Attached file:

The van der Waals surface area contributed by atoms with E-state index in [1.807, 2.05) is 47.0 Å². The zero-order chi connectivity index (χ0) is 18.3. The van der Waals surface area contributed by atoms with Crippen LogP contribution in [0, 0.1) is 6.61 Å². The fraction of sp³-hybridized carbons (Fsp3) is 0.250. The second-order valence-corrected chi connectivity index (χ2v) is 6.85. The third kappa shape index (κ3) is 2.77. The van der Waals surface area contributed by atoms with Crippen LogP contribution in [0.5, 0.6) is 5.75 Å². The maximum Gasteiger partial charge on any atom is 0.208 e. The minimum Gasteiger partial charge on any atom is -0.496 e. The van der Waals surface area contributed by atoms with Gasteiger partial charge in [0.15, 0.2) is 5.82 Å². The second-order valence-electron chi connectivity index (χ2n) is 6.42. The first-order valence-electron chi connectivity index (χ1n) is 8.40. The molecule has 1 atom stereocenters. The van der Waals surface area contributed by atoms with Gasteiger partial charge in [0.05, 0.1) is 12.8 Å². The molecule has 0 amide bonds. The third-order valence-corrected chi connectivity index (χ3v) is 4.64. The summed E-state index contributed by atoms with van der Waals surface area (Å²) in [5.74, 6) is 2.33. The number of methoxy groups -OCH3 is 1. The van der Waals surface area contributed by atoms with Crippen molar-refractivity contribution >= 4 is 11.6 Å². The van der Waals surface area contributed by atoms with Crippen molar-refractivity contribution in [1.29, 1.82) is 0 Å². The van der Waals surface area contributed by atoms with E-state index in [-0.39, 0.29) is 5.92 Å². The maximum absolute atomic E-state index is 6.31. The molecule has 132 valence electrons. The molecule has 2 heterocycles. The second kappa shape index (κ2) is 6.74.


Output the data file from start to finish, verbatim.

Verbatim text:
The van der Waals surface area contributed by atoms with E-state index in [1.807, 2.05) is 47.0 Å². The zero-order chi connectivity index (χ0) is 18.3. The van der Waals surface area contributed by atoms with Crippen LogP contribution in [0, 0.1) is 6.61 Å². The fraction of sp³-hybridized carbons (Fsp3) is 0.250. The second-order valence-corrected chi connectivity index (χ2v) is 6.85. The third kappa shape index (κ3) is 2.77. The van der Waals surface area contributed by atoms with Crippen LogP contribution in [0.5, 0.6) is 5.75 Å². The maximum Gasteiger partial charge on any atom is 0.208 e. The minimum Gasteiger partial charge on any atom is -0.496 e. The van der Waals surface area contributed by atoms with Gasteiger partial charge in [0.15, 0.2) is 5.82 Å². The second-order valence-electron chi connectivity index (χ2n) is 6.42. The first-order valence-electron chi connectivity index (χ1n) is 8.40. The molecule has 1 atom stereocenters. The van der Waals surface area contributed by atoms with Gasteiger partial charge in [0.05, 0.1) is 12.8 Å². The molecule has 0 amide bonds. The third-order valence-corrected chi connectivity index (χ3v) is 4.64. The summed E-state index contributed by atoms with van der Waals surface area (Å²) in [5.74, 6) is 2.33. The number of methoxy groups -OCH3 is 1. The van der Waals surface area contributed by atoms with Crippen molar-refractivity contribution >= 4 is 11.6 Å². The van der Waals surface area contributed by atoms with Crippen molar-refractivity contribution in [1.29, 1.82) is 0 Å². The van der Waals surface area contributed by atoms with E-state index in [-0.39, 0.29) is 5.92 Å². The maximum absolute atomic E-state index is 6.31. The molecule has 132 valence electrons. The molecule has 2 heterocycles. The second kappa shape index (κ2) is 6.74.